Governor Christie: Recovery Is Not Easy, It’s Hard Work

Transcript:

Daytop Student:  Using heroin in the morning just in order to get out of bed is no life. It’s not a life for me, it was pain and it was hurtful and I was involved in criminal activity that was draining me that I thought was normal and I convinced myself that this is a normal life and Daytop showed me that’s not even one third of the life I could have. Now I’m a brother, I have siblings, now I’m a son, I’m an uncle, I’m a cousin, I’m everything that I wanted, I get to be that loved that one and I get to love my family and I get to have the silliest memories of sitting on the couch, watching the Super Bowl, laughing with my entire family, making jokes and that means the world to me and I get to be a part of it. So I’m just truly grateful to be hear and thank you for all the work that you’ve done.

Governor Christie: It’s good to hear from people who talk about how hard this is. It’s not easy. It’s one of the most difficult things that folks will ever have to go through because there’s not some pill or medicine that you can take to make you better. There’s not some hypnosis that you can go through that will snap you out of it. It’s just really hard work. And the fact that you mentioned your family so many times just in the little bit you talked is it’s so instructive I think to people if they listen because this is a family disease. It is a disease whether each member of the family has it or not. If one member of the family has it the whole family has it because they feel the downstream effects of what’s going on in your life, and the pain, and the guilt, and the anger, and the upset, and the mystery of it to them. Because as you know now if you’re not an addict it’s hard to understand the actions and the conduct of an addict, and so that’s why what you said before about the education being so important for the members of the family, too, who want to be helpful and supportive to you. They would do anything to make you better, but they just don’t know and that’s why places like this are so important because they not only help you they help the family to understand that it’s not their fault. And that’s the other thing that families feel all the time and that’s part of the shame and the stigma of it is that somehow if you’re a parent and you say that your child has the disease of drug abuse you think that people look at you and judge that, well what did you do wrong? Were you an absentee parent? Did you not care? Were you not focused? Are you an addict, what’s going on here? And sometimes there are answers to those questions but most of the time I found there are not. But I’m glad that you spent the time here that you needed to spend, because like you said in the beginning you didn’t want to. And the choice then is leave or hang in there until you are ready, I’m glad you hung in there. It’s great.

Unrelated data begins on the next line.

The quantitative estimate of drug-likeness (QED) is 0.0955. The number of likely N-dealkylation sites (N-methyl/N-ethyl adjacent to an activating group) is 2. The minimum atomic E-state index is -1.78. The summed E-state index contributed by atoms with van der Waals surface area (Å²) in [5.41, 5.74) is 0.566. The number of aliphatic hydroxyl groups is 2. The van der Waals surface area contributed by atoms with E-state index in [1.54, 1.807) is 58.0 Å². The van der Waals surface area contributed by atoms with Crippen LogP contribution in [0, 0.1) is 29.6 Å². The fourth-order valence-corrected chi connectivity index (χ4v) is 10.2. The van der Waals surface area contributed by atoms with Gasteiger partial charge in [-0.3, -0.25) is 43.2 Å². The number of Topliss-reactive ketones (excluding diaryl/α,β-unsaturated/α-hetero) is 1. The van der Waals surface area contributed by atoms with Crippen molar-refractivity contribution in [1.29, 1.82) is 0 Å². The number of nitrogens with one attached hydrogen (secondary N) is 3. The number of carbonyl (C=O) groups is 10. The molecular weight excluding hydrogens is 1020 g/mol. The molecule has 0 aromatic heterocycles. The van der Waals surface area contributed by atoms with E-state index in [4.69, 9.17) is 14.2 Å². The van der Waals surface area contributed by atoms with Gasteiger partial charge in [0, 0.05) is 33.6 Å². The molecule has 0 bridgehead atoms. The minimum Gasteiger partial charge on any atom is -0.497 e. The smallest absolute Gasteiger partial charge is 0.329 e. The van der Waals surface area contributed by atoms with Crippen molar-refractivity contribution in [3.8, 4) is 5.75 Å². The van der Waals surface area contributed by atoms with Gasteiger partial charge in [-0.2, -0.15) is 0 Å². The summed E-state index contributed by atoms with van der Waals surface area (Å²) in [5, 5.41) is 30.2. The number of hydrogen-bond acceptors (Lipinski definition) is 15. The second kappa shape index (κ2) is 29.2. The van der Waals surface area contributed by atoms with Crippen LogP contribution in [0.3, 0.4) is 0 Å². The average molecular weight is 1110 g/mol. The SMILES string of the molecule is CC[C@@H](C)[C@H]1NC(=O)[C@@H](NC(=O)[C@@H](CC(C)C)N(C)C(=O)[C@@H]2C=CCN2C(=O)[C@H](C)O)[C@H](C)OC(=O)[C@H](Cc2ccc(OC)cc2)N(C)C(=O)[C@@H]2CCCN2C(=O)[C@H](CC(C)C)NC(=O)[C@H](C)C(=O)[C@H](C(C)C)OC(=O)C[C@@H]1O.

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Brian Murray
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Daytop Village Wednesday, February 8, 2017
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